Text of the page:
Ottawa chain Bridgehead Coffee sold to Second Cup in $9.5M deal

A detail shot of a flat white coffee at a Second Cup Coffee outlet in Toronto on Thursday, December 4, 2014. The Second Cup Ltd. says it has agreed to buy Ottawa-base Bridgehead Coffee in a $9.5 million deal. THE CANADIAN PRESS/Chris Young

The Second Cup Ltd. shares soared after the company announced it will acquire a popular Ottawa-based coffee chain in its first deal since it revealed plans to become a conglomerate of players in the coffee, food service and cannabis sectors.

The company’s shares were up more than 19 per cent on the Toronto Stock exchange following the announcement before paring back somewhat. Shares gained 10 cents, or 7.4 per cent, to $1.45 in early afternoon trading.

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Second Cup, which plans to change its name to Aegis Brands next year, announced Thursday it has agreed to acquire Bridgehead Coffee in a $9.5-million deal.

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The agreement includes $6 million in cash and $3.5 million in Second Cup shares. Second Cup will pay an additional $1.5 million over two years if Bridgehead achieves undisclosed profit targets. The companies expect the deal to close later this month.

“We created Aegis with the vision of building a portfolio of amazing brands that can grow and flourish with access to our resources and expertise,” said Steven Pelton, CEO, in a statement.

Bridgehead is a company with “a deep sense of purpose, strong roots in its community and an incredible potential for growth,” he said.

Bridgehead has 19 locations, all corporate-owned, including one combined with its roastery. The locations will continue to operate under the Bridgehead banner, and each one has “consistently delivered strong financial results in a competitive coffee market,” Second Cup said.

The acquisition offers Bridgehead the resources to expand while staying true to its efforts to advocate for small-scale farmers and foster community connections, said Bridgehead CEO Tracey Clark in a statement.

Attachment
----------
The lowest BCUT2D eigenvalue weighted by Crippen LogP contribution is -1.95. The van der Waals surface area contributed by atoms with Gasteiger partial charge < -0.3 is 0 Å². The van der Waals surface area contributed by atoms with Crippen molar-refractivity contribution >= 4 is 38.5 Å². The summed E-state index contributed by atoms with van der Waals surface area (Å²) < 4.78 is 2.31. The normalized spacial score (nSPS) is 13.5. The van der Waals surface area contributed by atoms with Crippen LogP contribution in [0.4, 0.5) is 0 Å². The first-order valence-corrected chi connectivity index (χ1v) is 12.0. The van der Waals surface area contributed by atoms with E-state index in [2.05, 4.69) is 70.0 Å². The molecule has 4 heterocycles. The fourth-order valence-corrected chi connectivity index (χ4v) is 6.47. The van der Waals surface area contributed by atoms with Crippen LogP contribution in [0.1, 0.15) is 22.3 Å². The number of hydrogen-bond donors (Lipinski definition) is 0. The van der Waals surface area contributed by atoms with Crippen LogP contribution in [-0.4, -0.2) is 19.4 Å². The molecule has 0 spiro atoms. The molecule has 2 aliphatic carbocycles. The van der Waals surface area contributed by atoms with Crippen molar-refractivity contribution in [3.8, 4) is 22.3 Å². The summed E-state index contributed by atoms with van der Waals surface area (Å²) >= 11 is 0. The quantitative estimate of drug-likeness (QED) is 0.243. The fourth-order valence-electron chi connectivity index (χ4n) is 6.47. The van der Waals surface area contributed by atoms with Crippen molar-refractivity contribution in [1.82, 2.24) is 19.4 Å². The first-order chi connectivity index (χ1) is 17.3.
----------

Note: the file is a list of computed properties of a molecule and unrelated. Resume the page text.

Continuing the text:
Clark purchased Bridgehead in 2000. A group of people founded Bridgehead Trading in 1981 and offered fair-trade coffee through sales at church basements. Oxfam Canada eventually purchased the brand and diversified its fair-trade offerings beyond coffee. Clark has returned the company to its coffee and tea roots.

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Clark will take on the new role of chief culture officer, while Bridgehead’s chief operations officer, Kate Burnett, will assume executive leadership. The director of coffee and roastmaster will both continue in their roles, and Bridgehead’s head office will stay in Ottawa.

“Aegis Brands will offer Bridgehead opportunities in real estate and capital that we would not have been able to access on our own, and give us the autonomy to grow our business according to our values,” Clark said, adding she and her team are excited to serve new Canadian communities.

The Bridgehead acquisition marks the first since Second Cup announced in November plans to change its name to Aegis Brands and become a parent company for acquisitions.

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At the time, Pelton said active conversations were underway and the company was searching, for example, for regional brands that could use its support to grow nationally — a strategy well suited to the Bridgehead acquisition.

The coffee-chain operates only in Ottawa, but has “long had a goal of being the biggest little coffee company,” said Clark. Pelton, meanwhile, praised the chain’s community roots and ‘incredible potential for growth’ that Second Cup will help fuel in the coming months and years.

Acquisitions could be financed through cash, shares, debt or some combination of those, he had said. The company had $12.336 million in cash and cash equivalents as of Sept. 28, 2019, according to its most recent financial filings.

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